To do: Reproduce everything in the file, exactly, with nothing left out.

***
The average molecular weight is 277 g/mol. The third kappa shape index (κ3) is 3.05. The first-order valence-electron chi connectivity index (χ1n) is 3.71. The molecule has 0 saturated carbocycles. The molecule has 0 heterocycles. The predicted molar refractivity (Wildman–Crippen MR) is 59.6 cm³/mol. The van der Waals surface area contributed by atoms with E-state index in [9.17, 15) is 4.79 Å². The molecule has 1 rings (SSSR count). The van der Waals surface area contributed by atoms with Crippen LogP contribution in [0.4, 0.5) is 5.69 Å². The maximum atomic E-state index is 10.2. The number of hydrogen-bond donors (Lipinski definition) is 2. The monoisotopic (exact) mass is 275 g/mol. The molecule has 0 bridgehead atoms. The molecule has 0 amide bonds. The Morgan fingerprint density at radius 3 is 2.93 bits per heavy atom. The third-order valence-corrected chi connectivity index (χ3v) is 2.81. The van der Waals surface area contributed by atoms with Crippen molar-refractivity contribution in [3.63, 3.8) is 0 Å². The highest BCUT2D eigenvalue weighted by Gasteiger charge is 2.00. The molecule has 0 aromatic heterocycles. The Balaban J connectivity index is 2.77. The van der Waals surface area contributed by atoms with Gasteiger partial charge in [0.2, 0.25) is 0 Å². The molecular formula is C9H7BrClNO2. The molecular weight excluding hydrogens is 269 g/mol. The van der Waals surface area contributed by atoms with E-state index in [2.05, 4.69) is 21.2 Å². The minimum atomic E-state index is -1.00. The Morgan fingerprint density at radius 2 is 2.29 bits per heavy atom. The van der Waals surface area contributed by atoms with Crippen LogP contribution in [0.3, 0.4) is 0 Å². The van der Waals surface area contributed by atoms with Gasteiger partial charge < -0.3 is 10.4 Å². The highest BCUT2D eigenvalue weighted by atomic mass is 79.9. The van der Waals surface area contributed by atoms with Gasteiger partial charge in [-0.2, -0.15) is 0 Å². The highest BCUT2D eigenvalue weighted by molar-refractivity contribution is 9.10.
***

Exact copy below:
The average molecular weight is 277 g/mol. The third kappa shape index (κ3) is 3.05. The first-order valence-electron chi connectivity index (χ1n) is 3.71. The molecule has 0 saturated carbocycles. The molecule has 0 heterocycles. The predicted molar refractivity (Wildman–Crippen MR) is 59.6 cm³/mol. The van der Waals surface area contributed by atoms with E-state index in [9.17, 15) is 4.79 Å². The molecule has 1 rings (SSSR count). The van der Waals surface area contributed by atoms with Crippen LogP contribution in [0.4, 0.5) is 5.69 Å². The maximum atomic E-state index is 10.2. The number of hydrogen-bond donors (Lipinski definition) is 2. The monoisotopic (exact) mass is 275 g/mol. The molecule has 0 bridgehead atoms. The molecule has 0 amide bonds. The Morgan fingerprint density at radius 3 is 2.93 bits per heavy atom. The third-order valence-corrected chi connectivity index (χ3v) is 2.81. The van der Waals surface area contributed by atoms with Crippen molar-refractivity contribution in [3.63, 3.8) is 0 Å². The highest BCUT2D eigenvalue weighted by Gasteiger charge is 2.00. The molecule has 0 aromatic heterocycles. The Balaban J connectivity index is 2.77. The van der Waals surface area contributed by atoms with Gasteiger partial charge in [0.2, 0.25) is 0 Å². The molecular formula is C9H7BrClNO2. The molecular weight excluding hydrogens is 269 g/mol. The van der Waals surface area contributed by atoms with E-state index in [2.05, 4.69) is 21.2 Å². The minimum atomic E-state index is -1.00. The Morgan fingerprint density at radius 2 is 2.29 bits per heavy atom. The van der Waals surface area contributed by atoms with Crippen LogP contribution in [0.3, 0.4) is 0 Å². The van der Waals surface area contributed by atoms with Gasteiger partial charge < -0.3 is 10.4 Å². The highest BCUT2D eigenvalue weighted by atomic mass is 79.9. The van der Waals surface area contributed by atoms with Gasteiger partial charge in [-0.2, -0.15) is 0 Å². The highest BCUT2D eigenvalue weighted by molar-refractivity contribution is 9.10.